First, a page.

Fall into Winter
Posted 03 November 2011 - 10:16 PM
Itís dark when I get home so I am limited on my dog training. I use a dog to do stall chores, pushing lambs off the feeders, holding a single for an examination or moving them from one pasture to another. This last weekend was the worming so a couple of dogs got to pack the stalls, hold the sheep and then resort and place them all back in the appropriate pasture. The North Country Cheviot ram was a bit surly and tried to charge Rainey. At first, Rainey barked but held her ground and with encouragement with me, then went forward for a few front head grips and finally turned him. She quit barking and put her energy into the face bite and when she was done, I saw a little dog become stronger and had a touch more confidence. The next time she saw him, her neck stretched out farther to him as if challenging him but he didnít take the bait.
I reduced by flock by half since we had a horrible winter last year and this year was going to be the same and the feed prices went up by 50%. I usually buy a steer to fatten up over the winter for a summer butchering but passed this fall as it would not be a good return. Last winter we had more floods than normal and the pastures were wetter than they ever had been and I didnít want to have many sheep on such wet ground. I trimmed down my flock to about 30 sheep and so will have to make due with them. If the feed prices lower next year, then I might rebuild my flock up again.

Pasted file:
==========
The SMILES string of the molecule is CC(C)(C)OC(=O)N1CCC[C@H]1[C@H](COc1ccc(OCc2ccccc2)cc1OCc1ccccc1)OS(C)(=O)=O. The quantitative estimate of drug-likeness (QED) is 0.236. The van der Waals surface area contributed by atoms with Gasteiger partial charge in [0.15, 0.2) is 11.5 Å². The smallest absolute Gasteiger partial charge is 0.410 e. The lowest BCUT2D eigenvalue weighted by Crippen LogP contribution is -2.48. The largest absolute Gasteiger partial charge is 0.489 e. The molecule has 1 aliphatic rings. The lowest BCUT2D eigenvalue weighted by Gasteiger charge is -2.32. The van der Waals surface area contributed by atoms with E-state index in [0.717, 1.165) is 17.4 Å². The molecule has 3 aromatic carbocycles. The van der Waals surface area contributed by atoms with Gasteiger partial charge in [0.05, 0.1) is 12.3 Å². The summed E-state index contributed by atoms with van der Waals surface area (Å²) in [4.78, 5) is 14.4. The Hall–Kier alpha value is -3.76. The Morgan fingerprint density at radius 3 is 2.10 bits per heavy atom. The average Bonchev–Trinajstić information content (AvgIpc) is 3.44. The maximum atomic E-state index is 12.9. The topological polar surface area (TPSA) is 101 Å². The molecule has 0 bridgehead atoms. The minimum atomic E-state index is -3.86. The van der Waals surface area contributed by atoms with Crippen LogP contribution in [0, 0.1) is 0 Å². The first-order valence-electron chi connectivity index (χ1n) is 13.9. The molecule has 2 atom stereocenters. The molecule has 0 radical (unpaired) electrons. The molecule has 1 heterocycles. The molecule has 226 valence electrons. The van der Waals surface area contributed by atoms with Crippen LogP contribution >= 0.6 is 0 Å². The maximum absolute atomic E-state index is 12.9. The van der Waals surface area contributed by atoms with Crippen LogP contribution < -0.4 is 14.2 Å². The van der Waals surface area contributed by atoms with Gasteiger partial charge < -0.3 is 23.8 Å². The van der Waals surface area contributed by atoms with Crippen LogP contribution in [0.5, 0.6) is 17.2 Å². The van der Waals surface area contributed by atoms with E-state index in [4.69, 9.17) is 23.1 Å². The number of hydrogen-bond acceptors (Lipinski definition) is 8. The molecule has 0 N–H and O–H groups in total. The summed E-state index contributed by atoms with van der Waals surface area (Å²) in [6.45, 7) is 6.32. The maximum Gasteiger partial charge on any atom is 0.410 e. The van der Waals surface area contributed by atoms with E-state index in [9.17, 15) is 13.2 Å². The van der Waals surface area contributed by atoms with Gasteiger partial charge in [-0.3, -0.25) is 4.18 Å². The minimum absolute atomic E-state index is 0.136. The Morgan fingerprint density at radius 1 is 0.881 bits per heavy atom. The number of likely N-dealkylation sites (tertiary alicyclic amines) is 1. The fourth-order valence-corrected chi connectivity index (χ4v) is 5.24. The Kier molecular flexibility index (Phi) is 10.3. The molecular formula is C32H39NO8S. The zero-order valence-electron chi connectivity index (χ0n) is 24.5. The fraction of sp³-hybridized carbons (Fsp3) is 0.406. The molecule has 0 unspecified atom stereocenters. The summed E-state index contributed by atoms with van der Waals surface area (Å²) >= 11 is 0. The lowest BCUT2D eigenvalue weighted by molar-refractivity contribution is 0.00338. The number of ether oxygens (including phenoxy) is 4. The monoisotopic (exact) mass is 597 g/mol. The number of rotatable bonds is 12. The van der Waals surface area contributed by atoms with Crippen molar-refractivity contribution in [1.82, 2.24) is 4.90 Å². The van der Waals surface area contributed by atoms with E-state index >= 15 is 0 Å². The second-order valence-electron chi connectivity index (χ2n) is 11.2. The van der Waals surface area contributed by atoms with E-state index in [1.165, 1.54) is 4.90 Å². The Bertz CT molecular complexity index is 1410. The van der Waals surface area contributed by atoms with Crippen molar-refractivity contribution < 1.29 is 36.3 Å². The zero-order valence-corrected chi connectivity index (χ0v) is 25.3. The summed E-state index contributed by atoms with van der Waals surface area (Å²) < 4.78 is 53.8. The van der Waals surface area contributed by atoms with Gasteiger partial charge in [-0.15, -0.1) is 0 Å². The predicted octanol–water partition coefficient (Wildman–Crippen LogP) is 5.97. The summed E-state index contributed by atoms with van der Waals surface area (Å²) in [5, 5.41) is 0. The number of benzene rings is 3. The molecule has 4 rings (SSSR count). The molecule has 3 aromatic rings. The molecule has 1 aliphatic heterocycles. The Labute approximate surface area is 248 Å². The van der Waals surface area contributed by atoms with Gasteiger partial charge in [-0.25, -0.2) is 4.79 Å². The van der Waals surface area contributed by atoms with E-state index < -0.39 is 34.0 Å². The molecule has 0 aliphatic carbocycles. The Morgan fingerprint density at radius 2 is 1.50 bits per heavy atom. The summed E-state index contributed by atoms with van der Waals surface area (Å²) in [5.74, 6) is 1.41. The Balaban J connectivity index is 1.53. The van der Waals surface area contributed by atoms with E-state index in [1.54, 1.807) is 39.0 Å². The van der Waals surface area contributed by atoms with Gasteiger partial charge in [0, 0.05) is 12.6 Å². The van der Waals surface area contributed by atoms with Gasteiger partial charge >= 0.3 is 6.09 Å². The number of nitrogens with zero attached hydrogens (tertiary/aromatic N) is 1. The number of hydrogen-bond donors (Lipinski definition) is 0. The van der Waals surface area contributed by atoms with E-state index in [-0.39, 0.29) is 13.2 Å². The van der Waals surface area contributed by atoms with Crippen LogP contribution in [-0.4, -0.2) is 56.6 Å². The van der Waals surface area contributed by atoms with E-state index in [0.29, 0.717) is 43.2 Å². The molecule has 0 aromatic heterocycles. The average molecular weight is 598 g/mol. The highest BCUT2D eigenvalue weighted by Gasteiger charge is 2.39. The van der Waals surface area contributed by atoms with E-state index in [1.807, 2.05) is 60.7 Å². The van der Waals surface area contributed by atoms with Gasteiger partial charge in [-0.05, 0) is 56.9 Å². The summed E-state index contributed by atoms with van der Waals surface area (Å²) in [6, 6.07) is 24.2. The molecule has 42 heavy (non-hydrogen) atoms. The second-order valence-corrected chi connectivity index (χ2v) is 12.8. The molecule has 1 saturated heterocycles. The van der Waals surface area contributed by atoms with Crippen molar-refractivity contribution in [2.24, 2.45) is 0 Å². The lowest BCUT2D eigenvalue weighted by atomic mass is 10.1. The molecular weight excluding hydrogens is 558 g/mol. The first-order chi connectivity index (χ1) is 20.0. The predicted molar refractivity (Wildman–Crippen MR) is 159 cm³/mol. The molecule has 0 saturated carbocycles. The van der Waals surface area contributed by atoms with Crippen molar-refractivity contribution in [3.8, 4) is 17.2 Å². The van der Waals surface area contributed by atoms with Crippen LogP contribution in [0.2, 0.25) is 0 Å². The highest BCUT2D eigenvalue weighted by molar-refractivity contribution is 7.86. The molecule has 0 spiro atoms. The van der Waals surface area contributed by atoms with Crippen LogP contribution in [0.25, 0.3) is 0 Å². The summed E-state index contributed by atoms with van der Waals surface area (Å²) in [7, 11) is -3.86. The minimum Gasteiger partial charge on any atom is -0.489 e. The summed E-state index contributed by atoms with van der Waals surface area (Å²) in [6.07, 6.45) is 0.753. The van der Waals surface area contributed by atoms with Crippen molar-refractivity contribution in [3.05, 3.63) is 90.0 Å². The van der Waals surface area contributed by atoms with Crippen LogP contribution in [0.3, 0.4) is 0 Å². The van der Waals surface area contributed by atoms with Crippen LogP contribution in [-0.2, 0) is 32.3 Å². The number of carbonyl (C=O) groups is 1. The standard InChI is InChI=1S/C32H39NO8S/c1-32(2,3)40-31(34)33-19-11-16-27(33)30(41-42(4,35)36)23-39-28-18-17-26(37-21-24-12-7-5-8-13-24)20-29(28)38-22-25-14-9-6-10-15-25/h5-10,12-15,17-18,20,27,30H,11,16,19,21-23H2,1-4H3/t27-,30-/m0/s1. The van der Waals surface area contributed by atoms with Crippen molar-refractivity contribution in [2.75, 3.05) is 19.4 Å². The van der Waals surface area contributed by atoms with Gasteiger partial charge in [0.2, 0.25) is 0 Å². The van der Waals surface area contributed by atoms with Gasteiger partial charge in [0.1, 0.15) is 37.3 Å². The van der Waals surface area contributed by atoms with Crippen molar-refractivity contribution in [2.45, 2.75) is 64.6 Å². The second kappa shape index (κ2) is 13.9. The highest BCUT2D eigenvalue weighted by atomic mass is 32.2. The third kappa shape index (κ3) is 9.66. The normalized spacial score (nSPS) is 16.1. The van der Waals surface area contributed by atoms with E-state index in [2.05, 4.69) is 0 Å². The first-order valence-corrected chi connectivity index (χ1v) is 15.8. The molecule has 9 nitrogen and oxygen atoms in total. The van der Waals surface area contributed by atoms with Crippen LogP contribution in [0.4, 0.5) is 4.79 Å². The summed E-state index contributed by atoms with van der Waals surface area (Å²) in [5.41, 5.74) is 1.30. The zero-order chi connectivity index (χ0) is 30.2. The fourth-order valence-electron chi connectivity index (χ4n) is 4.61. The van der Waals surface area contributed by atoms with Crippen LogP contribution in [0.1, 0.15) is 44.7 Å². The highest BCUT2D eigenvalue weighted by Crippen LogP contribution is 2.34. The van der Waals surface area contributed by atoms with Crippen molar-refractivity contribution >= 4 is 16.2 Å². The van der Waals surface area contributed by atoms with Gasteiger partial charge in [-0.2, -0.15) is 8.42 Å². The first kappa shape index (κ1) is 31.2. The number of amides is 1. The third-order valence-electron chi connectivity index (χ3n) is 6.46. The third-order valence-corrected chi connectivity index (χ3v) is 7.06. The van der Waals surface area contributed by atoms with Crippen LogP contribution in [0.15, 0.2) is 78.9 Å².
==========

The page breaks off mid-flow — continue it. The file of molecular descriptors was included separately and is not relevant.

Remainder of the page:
I am selling one of my horses, a nice dun (buckskin) AQHA mare. I have Emmy, the older Arab and two nice riding mares (Emma and Lisa). Maggi, is close to 16 hands high, well cow bred with Hollywood and Poco lines, trained for trail and had some cow exposure. She is tall for me and with my limited use of my right arm; I canít pull myself up on her, let alone put a saddle on her. I had to sell my roping saddle as it was too heavy to put on a horse since I can only use my left arm to lift the saddle. If you know of anyone looking for a well trained mare, let me know.
This summer and fall, we had a cougar move in the neighborhood. He killed some of my lambs and ewes but really wreaked havoc on Nayabís flock, getting over 15-20 ewes and lambs. He finally was killed by the Fish and Game Department after he was injured on the highway across from my farm. The local coyotes have been busy too and last night went into a stall at my neighbors and killed a lamb. Luckily for me, I have the two LGD who defend the flock. I hear them bark at night and the coyotes howl so I know they are on their toes.
Tess is up to her old ways now and it is good to see that. She begged to work last night and I used her as a backup dog. She cannot hear the whistles so I used voice commands and she did quite well. The ram saw her and thought she was an easy mark. He took a run at her and then much to his surprise; he was on his ass, with a black leech on his nose. The leech didnít let go for a few seconds and when Tess did let go, the ram ran back into the center of the flock. The ram should be very grateful that Tess only had three canine teeth instead of four as one tooth was removed. He had a nice little puncture and a healthy respect for the old dog. Tess enjoyed working tonight and it has been a long time since she worked that long. I tried to give her a break and chained her but noticed she was chewing the chain so I let her do backup some more. She was quite please with herself and as we walked out, her tail was wagging in great delight and I saw the sparkle in her eyes and the dance in her step. I failed to see the dimming, cloudy eyes, the white flecked face, the spaying feet and the age in her body. Instead I saw Tess as a two year old, full of life and spark. Tess felt that way too.
Roo went to his new home in Ontario and is a cherished member of the family. He has children that play with him and Grant works him on sheep every day. He will be going to the sheep yard to help Grant at his work and also be his trial dog. It was a great fit and he can still trial. We are getting reports on him and hope to hear of his success with Grant. Tam has been sold and we wish him success.